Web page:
27. The point to be considered is whether the petitioners are required to comply with other directions in Ext.P26 for proceeding with the business in lottery. The Rules are not intended to regulate the activities of lottery and it cannot also be so. The Rules cannot be interpreted in such a way to regulate the sale of lottery. If the Rules accorded interpretation to regulate lottery, certainly, it will amount to encroachment of the power of the Parliament to legislate. The Rules thus, can be interpreted only in such a way to sub serve its object under the GST Act and Rules. It is nothing but determination and collection of tax. Chapter VIII of Kerala State GST Act refers to maintenance of accounts and other records. Chapter IX refers to returns. The very purpose of these provisions is to ensure a complete assessment, as required under Chapter XII. The powers conferred upon the officials under Chapter XIV for inspection, search, seizure and arrest is to detect and prevent evasion of tax under the Kerala State GST Act. The Rules insisted to be complied will have to be interpreted keeping in mind the purpose for which it were formulated. Chapter VII of Kerala State GST Rules refers to maintenance of accounts by registered persons. Rules as above are framed under Chapter VII under the head “Accounts and Records”. The Rules refers to the maintenance of records by a registered person. Thus, it can be seen that rules are framed for a fair and complete assessment of the goods or services provided by the assessee. In regard to Rule 56(19) of the Kerala State GST Rules, in the writ petition itself, the petitioners expressed their willingness to comply the rules in a manner referred therein except to Rule 56(19)(g) & (i). The petitioners also challenge sub Rule 20A to Rule 56 and annexure to the above sub rule. The petitioners point out that in the annexure to sub rule 20A of Rule 56, they have been asked to maintain records regarding percentage of distribution of face value for price and commission, tax administration expenses etc.

28. Chapter VII of the Kerala State GST Rules only refers about maintenance of accounts by registered persons. The very object of such records is to complete assessment. The petitioners can highlight practical difficulties in keeping such records. For example, the petitioners highlight their grievances in relation to sub rule 19(g) & (i) to Rule 56. The petitioners gave explanation as follows in regard to their inability to maintain records for such requirement:

(g) details of the prize winning tickets along with the amount of prize or prizes in respect of each draw, name and address of winners; These details would be maintained by the organising state as the claims upto Rs 10000 are lodged by the winners directly with the state and the final count of all the prizes would be available only with the organizing state. So also, the details of the name and address of the winners over Rs 10000 are only with the organizing state in so far as Rs 10000 is concerned which are distributed by the stockists or retailers down the line the count of the lottery tickets with sl. Nos and prize amount can be furnished but the address is not normally available as the layman claiming it would not be interested in furnishing his particulars.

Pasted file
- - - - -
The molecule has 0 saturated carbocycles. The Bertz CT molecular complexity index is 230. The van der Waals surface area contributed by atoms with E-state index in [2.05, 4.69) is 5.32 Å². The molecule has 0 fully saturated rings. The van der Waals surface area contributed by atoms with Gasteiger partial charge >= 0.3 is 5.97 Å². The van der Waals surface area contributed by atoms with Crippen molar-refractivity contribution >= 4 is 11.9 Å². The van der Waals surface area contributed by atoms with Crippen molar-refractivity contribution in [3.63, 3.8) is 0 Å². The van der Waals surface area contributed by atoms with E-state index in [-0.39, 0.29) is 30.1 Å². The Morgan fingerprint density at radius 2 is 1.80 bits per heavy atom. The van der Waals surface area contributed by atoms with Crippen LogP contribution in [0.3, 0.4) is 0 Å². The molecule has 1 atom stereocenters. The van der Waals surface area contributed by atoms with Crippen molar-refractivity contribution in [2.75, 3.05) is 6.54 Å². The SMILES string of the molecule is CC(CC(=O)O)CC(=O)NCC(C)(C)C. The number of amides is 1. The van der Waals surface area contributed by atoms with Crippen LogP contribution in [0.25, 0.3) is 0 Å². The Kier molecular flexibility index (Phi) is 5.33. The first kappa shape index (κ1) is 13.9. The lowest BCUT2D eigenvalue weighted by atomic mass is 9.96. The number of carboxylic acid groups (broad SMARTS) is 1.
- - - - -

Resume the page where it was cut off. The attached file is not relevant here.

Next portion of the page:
(i) proof of payment of sale proceeds of the lottery to the organizing State or deposit in the Public Ledger Account of the organizing State in case the licensee is a distributor of selling agent; and the same shall be produced for verification by any authority under this Ordinance. Payment is made into the account nominated by the govt of Mizoram through the director of institutional finance. Transfer of funds is only through banks by mode of RTGS only. Hence distributors bank statement being remittances made on the invoice raised by the state of Mizoram in terms of the agreement. The payments to the state of Mizoram have to work out as per the agreement with the distributor.

29. It is to be noted that under Rule 3(16) of Lotteries (Regulation) Rules, the Organizing State shall keep the records of the tickets printed, tickets issued for sale, tickets sold, tickets which remain unsold at the time of the draw, and the prize winning tickets along with the amount of prize or prizes in respect of each draw, in the manner prescribed by the Organizing State. It is also the duty of the Organizing State to ensure that the proceeds of the sale of lottery tickets, as received from the distributors or selling agents or any other source, are deposited in the Public Ledger Account or in the Consolidated Fund of the Organizing State. [See Rule 3(17)].

30. In regard to Rule 56(20A) of the Kerala State GST Rules, the petitioners also explained the manner in which the provisions can be complied. This Court, in fact, has already taken a view that 56(20A)(iii)(d) is beyond the rule making power of the Government under Kerala State GST regime. The petitioners gave an explanation as to the manner in which they can comply with other aspects covered by Rule 56(20A). The petitioners pointed out the practical difficulty in complying Rule 56(20A)(II) within 48 hours. Explanation as above, certainly, is meritorious. The Court cannot brush aside such an explanation. How far an action can be initiated for non compliance is a vexing question to be decided by this Court. The petitioners also challenge Annexure under sub rule 20A of Rule 56 to the extend the petitioners were directed to maintain records showing the percentage of distribution of face value for price and commission, tax, administration expenses etc.